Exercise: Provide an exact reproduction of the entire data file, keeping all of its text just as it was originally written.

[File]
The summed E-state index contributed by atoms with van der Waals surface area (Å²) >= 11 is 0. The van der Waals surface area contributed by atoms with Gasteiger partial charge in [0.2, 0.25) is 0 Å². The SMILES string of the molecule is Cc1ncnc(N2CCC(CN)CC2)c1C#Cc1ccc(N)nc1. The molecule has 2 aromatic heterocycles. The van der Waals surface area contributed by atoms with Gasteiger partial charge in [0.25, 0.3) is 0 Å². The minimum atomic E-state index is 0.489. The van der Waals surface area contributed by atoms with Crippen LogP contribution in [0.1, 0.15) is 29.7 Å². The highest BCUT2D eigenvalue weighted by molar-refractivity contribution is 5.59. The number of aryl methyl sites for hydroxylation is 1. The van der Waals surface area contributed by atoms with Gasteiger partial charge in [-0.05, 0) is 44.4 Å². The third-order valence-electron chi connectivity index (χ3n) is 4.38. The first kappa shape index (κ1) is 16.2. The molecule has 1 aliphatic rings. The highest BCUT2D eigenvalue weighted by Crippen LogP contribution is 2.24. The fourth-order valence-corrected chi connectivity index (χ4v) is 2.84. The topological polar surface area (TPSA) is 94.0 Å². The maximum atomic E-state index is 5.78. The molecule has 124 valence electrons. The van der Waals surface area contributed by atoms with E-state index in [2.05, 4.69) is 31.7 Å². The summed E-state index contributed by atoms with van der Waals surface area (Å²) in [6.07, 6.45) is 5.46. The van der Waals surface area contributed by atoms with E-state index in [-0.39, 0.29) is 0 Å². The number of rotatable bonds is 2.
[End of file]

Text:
The summed E-state index contributed by atoms with van der Waals surface area (Å²) >= 11 is 0. The van der Waals surface area contributed by atoms with Gasteiger partial charge in [0.2, 0.25) is 0 Å². The SMILES string of the molecule is Cc1ncnc(N2CCC(CN)CC2)c1C#Cc1ccc(N)nc1. The molecule has 2 aromatic heterocycles. The van der Waals surface area contributed by atoms with Gasteiger partial charge in [0.25, 0.3) is 0 Å². The minimum atomic E-state index is 0.489. The van der Waals surface area contributed by atoms with Crippen LogP contribution in [0.1, 0.15) is 29.7 Å². The highest BCUT2D eigenvalue weighted by molar-refractivity contribution is 5.59. The number of aryl methyl sites for hydroxylation is 1. The van der Waals surface area contributed by atoms with Gasteiger partial charge in [-0.05, 0) is 44.4 Å². The third-order valence-electron chi connectivity index (χ3n) is 4.38. The first kappa shape index (κ1) is 16.2. The molecule has 1 aliphatic rings. The highest BCUT2D eigenvalue weighted by Crippen LogP contribution is 2.24. The fourth-order valence-corrected chi connectivity index (χ4v) is 2.84. The topological polar surface area (TPSA) is 94.0 Å². The maximum atomic E-state index is 5.78. The molecule has 124 valence electrons. The van der Waals surface area contributed by atoms with E-state index in [2.05, 4.69) is 31.7 Å². The summed E-state index contributed by atoms with van der Waals surface area (Å²) in [6.07, 6.45) is 5.46. The van der Waals surface area contributed by atoms with E-state index in [-0.39, 0.29) is 0 Å². The number of rotatable bonds is 2.